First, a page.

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Summary:

Just 12 days later the entire Mono team was laid off from Novell, the Mono Project’s founder and lead developer Miguel de Icaza has announced the launch of Xamarin, a new startup that bills itself “the new home of the engineers that created Mono.”

Xamarin founder Miguel de Icaza

Well, that was quick.

In a large round of layoffs on May 4th, Novell  let go of the 30-person team that was working on Mono, the open-source implementation of Microsoft’s .NET development framework. Just 12 days later, Mono’s founder and lead developer Miguel de Icaza announced the launch of Xamarin, a new startup that bills itself “the new home of the engineers that created Mono.”

Xamarin purportedly has an undisclosed amount of angel funding for its launch and is currently looking for more investment. The company’s main focus will be on building new commercial .NET offerings for iOS and Android.

According to de Icaza, being axed from Novell was a blessing in disguise. He explained the situation in a post on his personal blog:

“We have been trying to spin Mono off from Novell for more than a year now. Everyone agreed that Mono would have a brighter future as an independent company, so a plan was prepared last year.
To make a long story short, the plan to spin off was not executed. Instead on Monday May 2nd, the Canadian and American teams were laid off; Europe, Brazil and Japan followed a few days later. These layoffs included all the MonoTouch and MonoDroid engineers and other key Mono developers.

…We were clearly bummed out by this development, and had no desire to quit, especially with all the great progress in this last year. So… we hatched a plan.”

Xamarin’s debut is notable in itself: Many open source developers will surely be heartened that Mono, which was met with both cheers and skepticism at its launch in 2004, could indeed have a life after Novell. But it’s also interesting as a larger sign of how, thanks to a host of factors from cloud computing to telecommuting, the barriers to launching a startup have significantly lowered in recent years. It took just 12 days for de Icaza to turn a layoff into a launch, and it will be interesting to watch how the company grows in the weeks and months ahead.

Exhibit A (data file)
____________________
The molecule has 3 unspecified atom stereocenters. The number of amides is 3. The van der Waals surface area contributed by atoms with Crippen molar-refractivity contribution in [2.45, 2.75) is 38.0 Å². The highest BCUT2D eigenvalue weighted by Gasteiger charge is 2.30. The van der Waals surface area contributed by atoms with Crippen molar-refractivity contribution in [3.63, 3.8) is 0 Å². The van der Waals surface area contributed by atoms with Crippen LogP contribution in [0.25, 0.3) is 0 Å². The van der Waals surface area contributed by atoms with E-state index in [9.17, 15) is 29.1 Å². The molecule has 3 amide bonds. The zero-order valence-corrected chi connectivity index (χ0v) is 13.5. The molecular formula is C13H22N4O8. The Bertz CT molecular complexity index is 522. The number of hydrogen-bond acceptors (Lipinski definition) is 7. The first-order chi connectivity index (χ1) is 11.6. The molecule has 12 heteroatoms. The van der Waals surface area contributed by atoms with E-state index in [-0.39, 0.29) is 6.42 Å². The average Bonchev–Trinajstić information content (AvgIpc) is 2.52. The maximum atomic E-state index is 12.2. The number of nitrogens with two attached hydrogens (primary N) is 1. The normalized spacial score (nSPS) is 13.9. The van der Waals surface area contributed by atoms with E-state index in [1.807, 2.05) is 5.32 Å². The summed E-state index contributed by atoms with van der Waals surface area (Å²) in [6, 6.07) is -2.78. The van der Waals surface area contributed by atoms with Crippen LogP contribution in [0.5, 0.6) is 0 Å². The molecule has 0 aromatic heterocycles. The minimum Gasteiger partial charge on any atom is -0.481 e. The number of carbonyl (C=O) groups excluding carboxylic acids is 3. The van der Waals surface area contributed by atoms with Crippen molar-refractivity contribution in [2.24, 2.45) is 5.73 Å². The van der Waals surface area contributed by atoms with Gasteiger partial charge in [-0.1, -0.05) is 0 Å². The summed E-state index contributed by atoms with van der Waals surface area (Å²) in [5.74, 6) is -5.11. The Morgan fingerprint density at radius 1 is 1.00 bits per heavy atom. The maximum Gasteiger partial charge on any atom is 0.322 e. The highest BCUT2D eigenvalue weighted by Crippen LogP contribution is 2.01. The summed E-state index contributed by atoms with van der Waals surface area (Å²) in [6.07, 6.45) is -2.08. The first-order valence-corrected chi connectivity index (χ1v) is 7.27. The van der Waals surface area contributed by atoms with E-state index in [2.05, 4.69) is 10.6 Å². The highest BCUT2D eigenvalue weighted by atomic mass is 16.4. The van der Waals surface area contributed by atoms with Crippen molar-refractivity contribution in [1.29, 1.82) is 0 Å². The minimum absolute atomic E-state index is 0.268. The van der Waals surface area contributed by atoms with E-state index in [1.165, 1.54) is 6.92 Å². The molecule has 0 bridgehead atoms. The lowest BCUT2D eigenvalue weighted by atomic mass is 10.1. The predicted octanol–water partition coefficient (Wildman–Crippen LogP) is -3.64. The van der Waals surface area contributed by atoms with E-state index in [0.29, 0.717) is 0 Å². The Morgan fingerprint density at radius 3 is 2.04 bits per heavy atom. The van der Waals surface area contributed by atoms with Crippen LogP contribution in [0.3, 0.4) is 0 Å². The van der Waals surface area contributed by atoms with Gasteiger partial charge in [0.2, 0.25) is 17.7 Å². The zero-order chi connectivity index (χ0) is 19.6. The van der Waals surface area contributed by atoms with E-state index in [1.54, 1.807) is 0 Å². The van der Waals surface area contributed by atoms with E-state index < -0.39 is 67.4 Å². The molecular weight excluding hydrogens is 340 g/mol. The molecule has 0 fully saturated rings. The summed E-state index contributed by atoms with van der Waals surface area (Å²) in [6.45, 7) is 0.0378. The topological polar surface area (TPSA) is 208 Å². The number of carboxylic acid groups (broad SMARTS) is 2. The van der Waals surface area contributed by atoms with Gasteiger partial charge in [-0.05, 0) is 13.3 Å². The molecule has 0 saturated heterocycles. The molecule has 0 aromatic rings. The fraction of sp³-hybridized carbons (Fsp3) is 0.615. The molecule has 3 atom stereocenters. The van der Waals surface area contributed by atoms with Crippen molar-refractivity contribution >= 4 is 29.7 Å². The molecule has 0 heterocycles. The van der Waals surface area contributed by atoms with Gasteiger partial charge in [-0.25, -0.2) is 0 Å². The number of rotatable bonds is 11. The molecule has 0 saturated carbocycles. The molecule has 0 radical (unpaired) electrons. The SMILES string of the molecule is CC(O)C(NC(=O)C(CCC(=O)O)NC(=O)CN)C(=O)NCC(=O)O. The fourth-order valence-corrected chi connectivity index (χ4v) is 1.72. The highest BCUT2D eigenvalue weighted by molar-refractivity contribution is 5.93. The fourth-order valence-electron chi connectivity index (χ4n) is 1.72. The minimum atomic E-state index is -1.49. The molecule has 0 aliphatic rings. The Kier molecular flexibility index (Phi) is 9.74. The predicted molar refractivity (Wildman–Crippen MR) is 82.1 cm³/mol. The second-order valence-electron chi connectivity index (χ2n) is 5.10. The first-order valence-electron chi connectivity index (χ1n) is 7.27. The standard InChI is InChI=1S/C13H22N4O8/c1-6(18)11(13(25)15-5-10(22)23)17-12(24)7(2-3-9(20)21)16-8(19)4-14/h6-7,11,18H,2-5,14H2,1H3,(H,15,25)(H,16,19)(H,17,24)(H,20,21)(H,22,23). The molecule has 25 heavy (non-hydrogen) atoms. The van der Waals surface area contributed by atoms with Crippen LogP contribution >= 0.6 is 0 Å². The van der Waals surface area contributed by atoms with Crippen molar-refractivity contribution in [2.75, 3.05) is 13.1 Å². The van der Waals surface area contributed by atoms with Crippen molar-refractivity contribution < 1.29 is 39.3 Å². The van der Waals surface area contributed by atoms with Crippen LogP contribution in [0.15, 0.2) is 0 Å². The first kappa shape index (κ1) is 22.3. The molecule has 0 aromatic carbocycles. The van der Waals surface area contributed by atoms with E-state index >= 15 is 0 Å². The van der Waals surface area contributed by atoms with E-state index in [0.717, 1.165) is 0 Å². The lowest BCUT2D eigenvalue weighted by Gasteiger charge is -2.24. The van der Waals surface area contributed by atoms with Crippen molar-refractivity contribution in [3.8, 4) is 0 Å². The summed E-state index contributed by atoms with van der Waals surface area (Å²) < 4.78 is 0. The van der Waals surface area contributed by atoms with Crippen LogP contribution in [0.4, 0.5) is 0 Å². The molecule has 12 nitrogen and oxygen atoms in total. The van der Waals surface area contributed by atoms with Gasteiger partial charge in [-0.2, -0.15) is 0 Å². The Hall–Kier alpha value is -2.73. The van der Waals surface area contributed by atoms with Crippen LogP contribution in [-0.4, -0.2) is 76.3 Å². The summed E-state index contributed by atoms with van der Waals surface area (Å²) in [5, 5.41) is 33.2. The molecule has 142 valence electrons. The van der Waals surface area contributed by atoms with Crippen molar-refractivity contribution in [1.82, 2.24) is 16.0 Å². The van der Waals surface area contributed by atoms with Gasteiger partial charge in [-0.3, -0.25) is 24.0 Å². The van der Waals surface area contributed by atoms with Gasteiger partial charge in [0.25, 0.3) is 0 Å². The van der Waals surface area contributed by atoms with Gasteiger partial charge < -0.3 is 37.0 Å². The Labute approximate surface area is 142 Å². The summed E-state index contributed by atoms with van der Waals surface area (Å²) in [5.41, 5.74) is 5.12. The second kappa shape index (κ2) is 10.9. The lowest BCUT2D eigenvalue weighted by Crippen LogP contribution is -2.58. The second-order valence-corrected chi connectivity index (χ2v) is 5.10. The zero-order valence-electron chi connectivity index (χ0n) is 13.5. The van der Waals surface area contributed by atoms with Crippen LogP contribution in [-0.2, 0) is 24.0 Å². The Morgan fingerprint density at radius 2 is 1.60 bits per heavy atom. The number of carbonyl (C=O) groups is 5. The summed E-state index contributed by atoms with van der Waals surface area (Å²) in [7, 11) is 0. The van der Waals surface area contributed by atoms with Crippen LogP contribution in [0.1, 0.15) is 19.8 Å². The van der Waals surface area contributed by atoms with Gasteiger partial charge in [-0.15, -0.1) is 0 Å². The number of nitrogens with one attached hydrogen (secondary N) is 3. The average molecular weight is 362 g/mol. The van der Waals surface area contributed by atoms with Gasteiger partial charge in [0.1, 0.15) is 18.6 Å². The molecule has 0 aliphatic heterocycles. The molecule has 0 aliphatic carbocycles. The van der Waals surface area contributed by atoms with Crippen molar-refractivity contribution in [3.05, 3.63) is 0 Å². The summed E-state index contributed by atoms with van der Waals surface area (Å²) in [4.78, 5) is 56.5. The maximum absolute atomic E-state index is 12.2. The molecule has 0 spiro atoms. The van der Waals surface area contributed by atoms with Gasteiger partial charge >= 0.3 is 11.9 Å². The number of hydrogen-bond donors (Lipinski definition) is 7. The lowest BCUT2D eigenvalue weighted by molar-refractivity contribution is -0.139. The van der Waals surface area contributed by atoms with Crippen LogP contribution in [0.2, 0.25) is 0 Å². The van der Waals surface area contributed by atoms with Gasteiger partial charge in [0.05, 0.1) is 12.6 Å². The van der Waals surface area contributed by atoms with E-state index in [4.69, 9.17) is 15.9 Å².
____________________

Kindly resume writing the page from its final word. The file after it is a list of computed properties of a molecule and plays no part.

Image of Miguel de Icaza courtesy of Flickr user D. “Begley” Begley.

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  1. I am interested in the business angle here … “building new commercial .NET offerings for iOS and Android”. What is the opportunity here and why. Intriguing. I am certain to miss it still – but I don’t doubt that someone can explain. Please.

    1. Darrel Miller Tal Monday, May 16, 2011

      Using the Mono approach for doing cross platform mobile apps provides the best of both worlds. They use native UI toolkits to get the best possible user experience, but use C# as development language across all platforms. This enables developers to write the logic of the application just once but make the app look like it was designed for the platform.
      There are a lot of Windows developers who know C# and the ability to hedge your bets, in this uncertain world of developing mobile apps, is very valuable.

    2. The commercial offerings will be replacements for the now apparently defunct MonoTouch (for iOS) and MonoDroid (for Android) product offerings built by Miguel and his team while at Novell. These are commercial frameworks designed to let developers build applications for iOS and Android using Mono(.NET) and C#. Many developers find there are productivity (and other) advantages to doing so over directly using the native Objective-C (iOS) and Java (Android) software development kits. Miguel has not been able to purchase these commercial assets away from Attachmate (the new owner of Novell) at this time, though he has indicated that would be desirable, and could possibly occur. Not wanting to wait for such a possibility his team is already hard at work on a new implementation.

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